Brett Kavanaugh was sworn in Saturday night as the 114th justice of the US Supreme Court, days after he was accused of sexual harassment. Even as Kavanaugh took his oath of office in a quiet private ceremony, not long after the narrowest Senate confirmation in nearly a century and a half, protesters chanted outside the court building across the street from the Capitol.
President Donald Trump nominated Kavanaugh on July 9, 2018, to replace Associate Justice Anthony Kennedy who announced his retirement earlier this year. In September, Christine Blasey Ford, an American professor of psychology, alleged she was sexually assaulted by him. Later, two more women accused Kavanaugh of sexual misconduct in the 1980s. Kavanaugh has denied all allegations.
Who is Brett Kavanaugh?
The 53-year-old is an American attorney and United States circuit judge of the US Court of Appeals for the District of Columbia circuit. He hails from Maryland and pursued his undergraduate and law degrees from Yale University.
Kavanaugh began working in 1993 as a clerk for Justice Anthony M Kennedy and later went on to replace him. Kavanaugh has worked largely in government jobs rather than the private sector. He served as an assistant to independent counsel Keneth W Starr in the investigations of the Clinton administration and suicide of Clinton aide Vince Foster.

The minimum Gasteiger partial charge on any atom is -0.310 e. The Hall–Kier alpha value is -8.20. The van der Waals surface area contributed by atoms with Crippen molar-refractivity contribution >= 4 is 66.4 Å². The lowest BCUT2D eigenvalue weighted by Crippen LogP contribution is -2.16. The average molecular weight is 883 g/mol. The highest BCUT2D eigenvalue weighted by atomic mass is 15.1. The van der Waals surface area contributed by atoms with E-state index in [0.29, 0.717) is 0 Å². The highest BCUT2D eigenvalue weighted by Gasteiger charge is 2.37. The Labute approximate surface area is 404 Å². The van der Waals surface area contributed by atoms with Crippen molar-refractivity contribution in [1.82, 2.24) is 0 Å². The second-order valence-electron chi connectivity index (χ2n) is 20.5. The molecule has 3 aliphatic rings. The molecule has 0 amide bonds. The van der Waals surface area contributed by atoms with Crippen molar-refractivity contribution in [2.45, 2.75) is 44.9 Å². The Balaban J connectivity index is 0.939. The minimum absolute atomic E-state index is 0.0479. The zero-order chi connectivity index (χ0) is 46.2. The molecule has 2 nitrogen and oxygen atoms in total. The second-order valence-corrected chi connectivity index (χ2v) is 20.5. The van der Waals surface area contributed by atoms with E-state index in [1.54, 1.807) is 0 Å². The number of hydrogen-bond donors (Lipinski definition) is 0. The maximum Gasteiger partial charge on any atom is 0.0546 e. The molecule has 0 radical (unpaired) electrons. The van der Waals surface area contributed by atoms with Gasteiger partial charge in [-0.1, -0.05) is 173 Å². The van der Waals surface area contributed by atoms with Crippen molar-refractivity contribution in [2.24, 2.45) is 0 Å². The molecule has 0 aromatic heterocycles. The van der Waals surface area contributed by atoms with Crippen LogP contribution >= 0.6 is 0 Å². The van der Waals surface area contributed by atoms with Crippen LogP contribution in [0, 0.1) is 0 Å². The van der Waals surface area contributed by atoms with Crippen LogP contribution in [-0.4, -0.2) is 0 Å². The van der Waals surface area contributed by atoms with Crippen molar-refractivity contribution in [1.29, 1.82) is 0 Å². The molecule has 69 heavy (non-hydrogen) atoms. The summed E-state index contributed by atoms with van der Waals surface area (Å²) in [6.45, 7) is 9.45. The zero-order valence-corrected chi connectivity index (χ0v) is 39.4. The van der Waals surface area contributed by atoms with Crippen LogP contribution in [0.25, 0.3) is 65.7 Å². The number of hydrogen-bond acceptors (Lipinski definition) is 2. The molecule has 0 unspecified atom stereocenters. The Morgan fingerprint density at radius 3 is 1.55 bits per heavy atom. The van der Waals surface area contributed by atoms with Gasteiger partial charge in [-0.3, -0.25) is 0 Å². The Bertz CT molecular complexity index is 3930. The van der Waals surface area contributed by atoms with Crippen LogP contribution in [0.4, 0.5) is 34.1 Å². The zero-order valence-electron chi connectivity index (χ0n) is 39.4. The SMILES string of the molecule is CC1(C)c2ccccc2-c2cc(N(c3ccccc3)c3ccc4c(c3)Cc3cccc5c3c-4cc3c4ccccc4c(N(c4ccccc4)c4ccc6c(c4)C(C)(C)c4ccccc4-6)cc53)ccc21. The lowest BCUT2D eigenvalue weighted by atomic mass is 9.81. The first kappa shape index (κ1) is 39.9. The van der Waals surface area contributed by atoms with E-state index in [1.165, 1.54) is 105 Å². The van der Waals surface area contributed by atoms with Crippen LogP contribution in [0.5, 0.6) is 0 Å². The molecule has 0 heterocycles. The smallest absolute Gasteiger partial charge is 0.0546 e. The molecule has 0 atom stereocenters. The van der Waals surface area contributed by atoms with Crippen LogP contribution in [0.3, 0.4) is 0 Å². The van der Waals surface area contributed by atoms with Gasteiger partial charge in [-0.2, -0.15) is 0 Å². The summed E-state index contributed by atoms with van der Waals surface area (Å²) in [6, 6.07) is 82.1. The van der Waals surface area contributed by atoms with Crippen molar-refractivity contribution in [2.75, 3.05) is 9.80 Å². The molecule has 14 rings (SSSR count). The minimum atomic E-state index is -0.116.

Subsequently, Kavanaugh served for five years in former president George Bush’s administration, initially as an associate counsel and then as staff secretary. Bush nominated Kavanaugh to the US Court of Appeals for the Washington DC circuit in 2003, however after a series of negotiations, he was confirmed in 2006 where he maintained a conservative record.
Kavanaugh along his career has been present at major events — he helped Bush’s team in the high-stakes Supreme Court decision to block the recount of votes in the 2000 presidential election between Bush and Al Gore and he assisted in drafting the report recommending Clinton’s impeachment, in which he wrote independent counsel investigations can take “too long”, easily become “politicised”, and can go beyond their original scope.
At a 2004 confirmation hearing, Senator Dick Durbin of Illinois called Kavanaugh “the Zelig or Forrest Gump of Republican politics” because he’s been present at so many dramatic events throughout his career.